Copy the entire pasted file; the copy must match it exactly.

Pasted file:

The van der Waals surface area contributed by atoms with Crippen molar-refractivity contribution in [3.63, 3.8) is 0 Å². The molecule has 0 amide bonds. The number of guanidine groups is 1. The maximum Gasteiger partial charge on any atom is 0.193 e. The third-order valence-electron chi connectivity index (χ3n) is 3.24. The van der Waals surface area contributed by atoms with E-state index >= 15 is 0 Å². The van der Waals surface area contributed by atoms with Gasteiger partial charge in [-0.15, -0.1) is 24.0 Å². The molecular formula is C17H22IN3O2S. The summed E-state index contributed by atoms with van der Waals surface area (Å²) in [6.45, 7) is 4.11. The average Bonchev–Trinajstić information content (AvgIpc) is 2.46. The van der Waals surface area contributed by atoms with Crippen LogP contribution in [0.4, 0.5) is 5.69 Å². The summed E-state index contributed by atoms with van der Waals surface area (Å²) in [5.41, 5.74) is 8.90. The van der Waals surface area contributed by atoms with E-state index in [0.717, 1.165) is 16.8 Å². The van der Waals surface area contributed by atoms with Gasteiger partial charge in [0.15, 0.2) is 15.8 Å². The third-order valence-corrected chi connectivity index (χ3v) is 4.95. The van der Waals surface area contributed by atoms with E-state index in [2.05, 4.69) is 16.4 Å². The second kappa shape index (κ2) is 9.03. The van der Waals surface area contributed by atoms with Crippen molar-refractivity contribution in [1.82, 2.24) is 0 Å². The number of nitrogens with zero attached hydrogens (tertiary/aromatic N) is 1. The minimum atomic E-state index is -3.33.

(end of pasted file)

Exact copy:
The van der Waals surface area contributed by atoms with Crippen molar-refractivity contribution in [3.63, 3.8) is 0 Å². The molecule has 0 amide bonds. The number of guanidine groups is 1. The maximum Gasteiger partial charge on any atom is 0.193 e. The third-order valence-electron chi connectivity index (χ3n) is 3.24. The van der Waals surface area contributed by atoms with E-state index >= 15 is 0 Å². The van der Waals surface area contributed by atoms with Gasteiger partial charge in [-0.15, -0.1) is 24.0 Å². The molecular formula is C17H22IN3O2S. The summed E-state index contributed by atoms with van der Waals surface area (Å²) in [6.45, 7) is 4.11. The average Bonchev–Trinajstić information content (AvgIpc) is 2.46. The van der Waals surface area contributed by atoms with Crippen LogP contribution in [0.4, 0.5) is 5.69 Å². The summed E-state index contributed by atoms with van der Waals surface area (Å²) in [5.41, 5.74) is 8.90. The van der Waals surface area contributed by atoms with E-state index in [0.717, 1.165) is 16.8 Å². The van der Waals surface area contributed by atoms with Gasteiger partial charge in [0.15, 0.2) is 15.8 Å². The third-order valence-corrected chi connectivity index (χ3v) is 4.95. The van der Waals surface area contributed by atoms with E-state index in [2.05, 4.69) is 16.4 Å². The second kappa shape index (κ2) is 9.03. The van der Waals surface area contributed by atoms with Crippen molar-refractivity contribution in [1.82, 2.24) is 0 Å². The number of nitrogens with zero attached hydrogens (tertiary/aromatic N) is 1. The minimum atomic E-state index is -3.33.